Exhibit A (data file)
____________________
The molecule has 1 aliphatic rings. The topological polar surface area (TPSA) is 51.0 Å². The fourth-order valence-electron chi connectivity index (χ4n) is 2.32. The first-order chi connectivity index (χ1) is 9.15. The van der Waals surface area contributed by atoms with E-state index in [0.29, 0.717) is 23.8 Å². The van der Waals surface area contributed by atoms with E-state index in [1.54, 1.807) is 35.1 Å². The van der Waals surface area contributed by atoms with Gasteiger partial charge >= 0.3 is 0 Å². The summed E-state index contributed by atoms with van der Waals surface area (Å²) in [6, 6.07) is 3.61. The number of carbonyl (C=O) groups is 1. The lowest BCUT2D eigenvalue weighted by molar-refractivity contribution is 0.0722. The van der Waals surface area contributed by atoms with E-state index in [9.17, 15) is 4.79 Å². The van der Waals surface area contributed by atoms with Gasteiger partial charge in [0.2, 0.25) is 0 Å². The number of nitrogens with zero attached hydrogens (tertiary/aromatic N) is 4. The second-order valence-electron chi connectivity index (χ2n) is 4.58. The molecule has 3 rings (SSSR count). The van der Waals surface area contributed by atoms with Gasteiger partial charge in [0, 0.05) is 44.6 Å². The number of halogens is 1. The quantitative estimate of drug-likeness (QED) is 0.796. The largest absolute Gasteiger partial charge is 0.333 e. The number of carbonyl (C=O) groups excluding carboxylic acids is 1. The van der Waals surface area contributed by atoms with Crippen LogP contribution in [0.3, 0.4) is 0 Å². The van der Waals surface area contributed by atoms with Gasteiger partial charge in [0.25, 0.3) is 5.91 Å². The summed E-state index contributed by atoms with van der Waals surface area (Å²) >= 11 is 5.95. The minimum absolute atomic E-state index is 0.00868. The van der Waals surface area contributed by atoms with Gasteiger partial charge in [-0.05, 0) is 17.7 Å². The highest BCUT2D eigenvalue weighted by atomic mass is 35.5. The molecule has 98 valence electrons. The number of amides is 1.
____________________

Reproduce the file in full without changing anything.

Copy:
The molecule has 1 aliphatic rings. The topological polar surface area (TPSA) is 51.0 Å². The fourth-order valence-electron chi connectivity index (χ4n) is 2.32. The first-order chi connectivity index (χ1) is 9.15. The van der Waals surface area contributed by atoms with E-state index in [0.29, 0.717) is 23.8 Å². The van der Waals surface area contributed by atoms with E-state index in [1.54, 1.807) is 35.1 Å². The van der Waals surface area contributed by atoms with Gasteiger partial charge >= 0.3 is 0 Å². The summed E-state index contributed by atoms with van der Waals surface area (Å²) in [6, 6.07) is 3.61. The number of carbonyl (C=O) groups is 1. The lowest BCUT2D eigenvalue weighted by molar-refractivity contribution is 0.0722. The van der Waals surface area contributed by atoms with E-state index in [9.17, 15) is 4.79 Å². The van der Waals surface area contributed by atoms with Gasteiger partial charge in [0.2, 0.25) is 0 Å². The number of nitrogens with zero attached hydrogens (tertiary/aromatic N) is 4. The second-order valence-electron chi connectivity index (χ2n) is 4.58. The molecule has 3 rings (SSSR count). The van der Waals surface area contributed by atoms with Gasteiger partial charge in [0, 0.05) is 44.6 Å². The number of halogens is 1. The quantitative estimate of drug-likeness (QED) is 0.796. The largest absolute Gasteiger partial charge is 0.333 e. The number of carbonyl (C=O) groups excluding carboxylic acids is 1. The van der Waals surface area contributed by atoms with Crippen LogP contribution in [0.3, 0.4) is 0 Å². The van der Waals surface area contributed by atoms with Gasteiger partial charge in [0.25, 0.3) is 5.91 Å². The summed E-state index contributed by atoms with van der Waals surface area (Å²) >= 11 is 5.95. The minimum absolute atomic E-state index is 0.00868. The van der Waals surface area contributed by atoms with Gasteiger partial charge in [-0.05, 0) is 17.7 Å². The highest BCUT2D eigenvalue weighted by atomic mass is 35.5. The molecule has 98 valence electrons. The number of amides is 1.